I was talking to a friend of mine the other day, who doesn't play WoW but alot of other games, and he told me something very interesting. He had tried WoW and given up (or maybe given up before trying, don't remember exactly. Have to ask him!) because he got the feeling that there wasn't room to be anything but optimized in it. It was hardcore or nothing. It made me think. In games such as Diablo II and other older mmorpgs, you could often fool around with gear and specs in a whole nother way, than you "can" in WoW. A guildie of mine had tried a dual-wield arms spec just for fun and we told him it was a bad idea, and why this was so. But the thing is, he dared try, and he dared stick by his unusual, sub-optimal spec, just for the heck of it. And if you're not raiding (because unfortunately Blizzard have put certain demands in this area, if you wish to ever complete them), then why shouldn't you be able to fool around with gear and specs?
I remember some years ago when I leveled one of my warriors (the one I play the most nowadays and also raid with). At level 13ish I got the quest reward from a WC quest, the Crescent Staff. I think it had different stats back then, but it doesn't really matter. It was itemized to be for a caster, but has awesome dps. At least at that level. So I played with it. And boy did I get comments about it. "HAHA! You're using a staff!". I simply said "well show me any other weapon in my level that comes even close in dps and that doesn't take ages to get or shitloads of money to buy". There aren't many, if any weapons that fill those criteria. But that didn't matter. The point was that I was a warrior using a staff. A big nono, no matter what. I wasn't conforming.
Sure, in games like these there will always be best options, but I think nowhere else than in WoW will you find so many people forcing you to cling to those options, by bashing any other choice. Me and my friends are still making fun of that enhancement shaman we found who had gemmed spirit. Or the DK with spellpower gear. Haha, he's stupid. Haha, he's not using the best gems/gear he could. Ok, there are extremes. Some things are really just stupid to do. But you know, maybe they just didn't care. And if the playing worked well for them, who am I to complain? Does the mere presence of his lack of knowledge bother me, even when I'm not really affected?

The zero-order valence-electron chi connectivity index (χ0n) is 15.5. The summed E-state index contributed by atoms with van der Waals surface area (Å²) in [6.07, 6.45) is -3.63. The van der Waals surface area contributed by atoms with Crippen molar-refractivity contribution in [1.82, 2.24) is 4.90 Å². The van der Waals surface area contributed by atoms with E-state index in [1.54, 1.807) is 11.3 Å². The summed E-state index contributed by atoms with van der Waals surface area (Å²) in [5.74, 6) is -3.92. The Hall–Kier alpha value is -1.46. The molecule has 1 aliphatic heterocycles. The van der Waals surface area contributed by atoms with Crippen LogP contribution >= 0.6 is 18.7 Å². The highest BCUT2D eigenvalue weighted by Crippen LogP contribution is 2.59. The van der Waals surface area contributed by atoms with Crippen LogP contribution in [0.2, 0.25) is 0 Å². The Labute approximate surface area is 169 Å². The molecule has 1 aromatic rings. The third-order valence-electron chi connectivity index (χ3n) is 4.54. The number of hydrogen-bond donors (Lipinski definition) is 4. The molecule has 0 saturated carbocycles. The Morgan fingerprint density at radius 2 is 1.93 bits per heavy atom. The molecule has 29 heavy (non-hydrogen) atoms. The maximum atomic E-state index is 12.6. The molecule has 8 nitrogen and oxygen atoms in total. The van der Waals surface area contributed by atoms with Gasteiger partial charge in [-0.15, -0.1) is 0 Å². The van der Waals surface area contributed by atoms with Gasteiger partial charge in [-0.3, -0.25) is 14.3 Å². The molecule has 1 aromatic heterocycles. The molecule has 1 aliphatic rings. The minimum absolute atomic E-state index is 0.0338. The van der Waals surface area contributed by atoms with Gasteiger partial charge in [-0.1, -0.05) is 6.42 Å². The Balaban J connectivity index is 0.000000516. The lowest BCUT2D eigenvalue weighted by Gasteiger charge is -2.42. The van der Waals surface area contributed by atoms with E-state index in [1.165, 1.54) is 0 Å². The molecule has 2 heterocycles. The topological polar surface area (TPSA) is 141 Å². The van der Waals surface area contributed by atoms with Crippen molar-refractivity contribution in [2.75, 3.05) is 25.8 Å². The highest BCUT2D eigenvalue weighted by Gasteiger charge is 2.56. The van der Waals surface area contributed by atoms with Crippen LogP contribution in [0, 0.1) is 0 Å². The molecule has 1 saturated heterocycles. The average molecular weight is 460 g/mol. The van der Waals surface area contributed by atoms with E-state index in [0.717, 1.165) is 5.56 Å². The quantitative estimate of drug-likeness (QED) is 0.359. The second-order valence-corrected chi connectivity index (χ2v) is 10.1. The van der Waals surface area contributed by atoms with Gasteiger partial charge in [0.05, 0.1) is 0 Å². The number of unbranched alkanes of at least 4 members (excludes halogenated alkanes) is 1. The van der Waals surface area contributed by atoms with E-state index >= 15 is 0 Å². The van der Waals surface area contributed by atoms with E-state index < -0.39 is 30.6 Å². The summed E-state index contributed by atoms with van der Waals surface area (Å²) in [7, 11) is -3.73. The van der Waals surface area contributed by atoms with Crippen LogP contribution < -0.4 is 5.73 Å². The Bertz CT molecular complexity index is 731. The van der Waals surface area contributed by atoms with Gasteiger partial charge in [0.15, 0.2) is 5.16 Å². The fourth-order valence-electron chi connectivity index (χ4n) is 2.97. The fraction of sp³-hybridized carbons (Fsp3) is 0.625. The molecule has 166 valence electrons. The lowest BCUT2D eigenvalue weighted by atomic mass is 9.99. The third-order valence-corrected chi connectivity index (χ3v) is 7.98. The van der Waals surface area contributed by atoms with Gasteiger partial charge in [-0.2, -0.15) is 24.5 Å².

So aren't we a little too rigid? Why is it so important to us that everyone steps in line? Sure, when doing a dungeon you'd like everything to run as smoothly as possible. Wiping because someone wanted to try out some "crazy ass spec" isn't as fun as it sounds. But haven't we taken it a little too far? Now it feels like any step outside the neat red line we've marked up (over at EJ probably) is a major character flaw who needs to be kicked and laughed at.
I'd like to tell my friend that he's wrong. That he can be less than optimal, that he doesn't have to be hardcore, that he doesn't have to spend alot of time finding out what the best spec/gear is but just play for fun. But could I really do that? As soon as I think of doing it I get an image in my mind of all the bashing he'd probably get in any random dungeon he enters. Heck even I, who really try my best to be awesome get bashed sometimes, for really minimal mistakes.
Step in line or get lost. It's what WoW has become. And I don't like it to be honest. I will step up to the corner of shame and admit that I'm one of those who try to optimize people. But I also like to think that I am rather forgiving. I myself try some crazy things sometimes, although my general goal is to have things to run as smoothly as possible for myself. Like I told my dual wielding arms warrior friend "the most important thing is after all that you're having fun". Without ruining anyone elses fun. And I think we can loosen our tight grip on "optimal" some before that happens.